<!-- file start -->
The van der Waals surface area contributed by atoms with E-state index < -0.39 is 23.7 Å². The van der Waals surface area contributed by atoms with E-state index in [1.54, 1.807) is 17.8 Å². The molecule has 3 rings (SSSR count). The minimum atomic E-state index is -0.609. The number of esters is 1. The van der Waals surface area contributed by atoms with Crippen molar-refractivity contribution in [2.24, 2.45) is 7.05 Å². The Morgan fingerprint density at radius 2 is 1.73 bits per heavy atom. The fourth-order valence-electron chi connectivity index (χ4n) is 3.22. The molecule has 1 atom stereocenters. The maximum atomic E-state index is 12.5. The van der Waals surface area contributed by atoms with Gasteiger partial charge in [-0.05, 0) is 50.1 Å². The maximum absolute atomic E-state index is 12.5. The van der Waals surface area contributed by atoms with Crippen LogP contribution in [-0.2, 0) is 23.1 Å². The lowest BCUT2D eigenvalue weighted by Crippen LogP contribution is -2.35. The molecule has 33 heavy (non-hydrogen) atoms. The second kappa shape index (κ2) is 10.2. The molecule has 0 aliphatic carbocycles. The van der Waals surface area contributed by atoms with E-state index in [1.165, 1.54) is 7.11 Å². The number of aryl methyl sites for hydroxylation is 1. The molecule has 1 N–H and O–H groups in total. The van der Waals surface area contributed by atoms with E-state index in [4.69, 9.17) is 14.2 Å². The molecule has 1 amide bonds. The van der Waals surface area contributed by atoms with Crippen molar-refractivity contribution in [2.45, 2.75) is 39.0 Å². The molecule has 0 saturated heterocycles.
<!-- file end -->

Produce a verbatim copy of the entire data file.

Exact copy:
The van der Waals surface area contributed by atoms with E-state index < -0.39 is 23.7 Å². The van der Waals surface area contributed by atoms with E-state index in [1.54, 1.807) is 17.8 Å². The molecule has 3 rings (SSSR count). The minimum atomic E-state index is -0.609. The number of esters is 1. The van der Waals surface area contributed by atoms with Crippen molar-refractivity contribution in [2.24, 2.45) is 7.05 Å². The Morgan fingerprint density at radius 2 is 1.73 bits per heavy atom. The fourth-order valence-electron chi connectivity index (χ4n) is 3.22. The molecule has 1 atom stereocenters. The maximum atomic E-state index is 12.5. The van der Waals surface area contributed by atoms with Gasteiger partial charge in [-0.05, 0) is 50.1 Å². The maximum absolute atomic E-state index is 12.5. The van der Waals surface area contributed by atoms with Crippen LogP contribution in [-0.2, 0) is 23.1 Å². The lowest BCUT2D eigenvalue weighted by Crippen LogP contribution is -2.35. The molecule has 33 heavy (non-hydrogen) atoms. The second kappa shape index (κ2) is 10.2. The molecule has 0 aliphatic carbocycles. The van der Waals surface area contributed by atoms with E-state index in [1.165, 1.54) is 7.11 Å². The number of aryl methyl sites for hydroxylation is 1. The molecule has 1 N–H and O–H groups in total. The van der Waals surface area contributed by atoms with E-state index in [4.69, 9.17) is 14.2 Å². The molecule has 1 amide bonds. The van der Waals surface area contributed by atoms with Crippen molar-refractivity contribution in [2.45, 2.75) is 39.0 Å². The molecule has 0 saturated heterocycles.